It was (and still is) a constant and ANGRY storm rattling around inside my body. I didn’t care, BUT I CARED A LOT. I didn’t really want to be alive all that much, BUT HOW EMBARRASSING IT WOULD BE TO CHECK OUT AND HAVE EVERYONE KNOW HOW MUCH OF A FAILURE I AM.Β I knew I could do better. I knew I could be better. I know I should be better. I know that if I could just…. DO THE THING I would feel. so. much. better. But I could not do the thing. And it didn’t matter that I couldn’t do the thing because I was worthless and terrible and no one cared anyway. BUT IT MATTERED A LOT THAT I COULD NOT DO THE THING EMMA WHY CAN’T YOU DO THE THING JUST DO IT AND YOU WILL FEEL BETTER. It was a swirling cycle of my mood bottoming out, making me unable to do the things I needed or wanted to do; then feeling guilty about not being able to do those things, sparking a false motivation to do the things. But just kidding. I couldn’t actually do the thing. I tried, but couldn’t. Rinse. Repeat. I was embarrassed when I couldn’t make it to class. Everyone else made it to class no problem. It’s sort of hard to explain to a classmate that you didn’t feel like being a live human being today so you couldn’t do the thing; it’s just easier to say “I’m not feeling well”.

What I do need to tell you here is that sometimes “doing the thing” was writing a paper or going to work/class, or going grocery shopping, or paying bills, or going to the gym, cleaning the cat’s litter box or vacuuming. You know, regular, normal, human adult type things. But a lot of the time, “doing the thing” was something like: getting out of bed, having a shower, eating something other than cereal or a bagel or a handful of chocolate chips, putting on clean clothes, brushing my teeth, making a phone call… Like, things that lots of people do on autopilot; things that I should not have to consciously will myself to do. This is where a lot of the guilt comes from. Why THE HECK can I not remember to take out the garbage? Why can’t I drag myself out of bed today? WHAT IS WRONG WITH YOU EMMA JUST GET THE HELL OUT OF BED AND DO THE THING. The problem with all of this is that none of it makes any sense. I have no “reason” to feel the way that I do. That’s the thing; there’s no logic. I cannot reason my illness away, no matter how hard I try. My illness doesn’t care that it’s irrational. It doesn’t care that I’ve got things to accomplish and people to love and relationships to cultivate and things to create.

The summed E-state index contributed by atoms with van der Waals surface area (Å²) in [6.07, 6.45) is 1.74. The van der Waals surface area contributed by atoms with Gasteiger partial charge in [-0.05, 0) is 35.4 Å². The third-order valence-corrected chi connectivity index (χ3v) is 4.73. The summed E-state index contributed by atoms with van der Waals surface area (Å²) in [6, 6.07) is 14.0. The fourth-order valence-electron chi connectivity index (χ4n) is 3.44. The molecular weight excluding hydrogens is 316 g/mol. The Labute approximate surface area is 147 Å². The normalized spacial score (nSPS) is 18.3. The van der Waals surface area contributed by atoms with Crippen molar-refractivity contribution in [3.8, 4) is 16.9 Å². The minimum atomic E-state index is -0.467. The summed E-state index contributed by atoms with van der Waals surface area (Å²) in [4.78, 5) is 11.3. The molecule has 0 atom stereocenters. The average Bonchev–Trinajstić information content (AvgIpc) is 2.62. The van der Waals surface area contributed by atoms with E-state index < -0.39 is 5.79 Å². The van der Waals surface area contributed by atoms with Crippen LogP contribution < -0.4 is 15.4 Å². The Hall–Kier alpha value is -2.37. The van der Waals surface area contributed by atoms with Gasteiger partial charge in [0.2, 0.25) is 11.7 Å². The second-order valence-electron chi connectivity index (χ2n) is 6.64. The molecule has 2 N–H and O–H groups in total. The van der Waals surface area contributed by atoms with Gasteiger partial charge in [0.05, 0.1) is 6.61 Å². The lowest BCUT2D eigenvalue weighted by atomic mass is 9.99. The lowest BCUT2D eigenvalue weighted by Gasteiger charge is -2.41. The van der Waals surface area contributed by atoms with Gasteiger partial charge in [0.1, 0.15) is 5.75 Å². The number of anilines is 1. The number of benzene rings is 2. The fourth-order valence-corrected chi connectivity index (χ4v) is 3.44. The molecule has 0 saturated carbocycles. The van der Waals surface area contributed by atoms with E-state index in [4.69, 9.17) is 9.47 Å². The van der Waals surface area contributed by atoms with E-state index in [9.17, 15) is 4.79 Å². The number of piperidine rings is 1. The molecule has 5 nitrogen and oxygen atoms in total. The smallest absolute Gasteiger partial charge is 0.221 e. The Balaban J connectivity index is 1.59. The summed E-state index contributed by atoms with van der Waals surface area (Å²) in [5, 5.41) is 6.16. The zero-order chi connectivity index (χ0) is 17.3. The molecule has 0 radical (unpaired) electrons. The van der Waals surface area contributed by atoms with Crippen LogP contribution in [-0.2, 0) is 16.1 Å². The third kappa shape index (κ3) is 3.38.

My illness doesn’t care about any of that. It only wants somewhere to rest… And apparently latching itself onto my bones, making itself very at home in my heart and mind, poisoning every single aspect of my life, is a neat spot for a nap. It makes things foggy and sharp all at the same time. It warps any good feeling that I have into a weapon of sabotage, and magnifies every bad feeling that I have so big that I am crushed breathless under the weight of it. It’s a slow killer. But I’m not dead yet. Not by a longshot.Β 

Using battle rhetoric to describe how we survive our illness is the only way to adequately convey what we feel to those who have never experienced a mental illness. It’s a fight. It’s uphill, every. single. day. Some are easier than others…. Some… Well, I don’t ever want you to feel that. I don’t ever want you to know. What I do want you to know is that I’m trying. That I am fighting. Sometimes, the biggest act of defiance I can muster is moving from my bed to the couch. But I can promise you that it’s a victory.

Love Always,

Emma Cate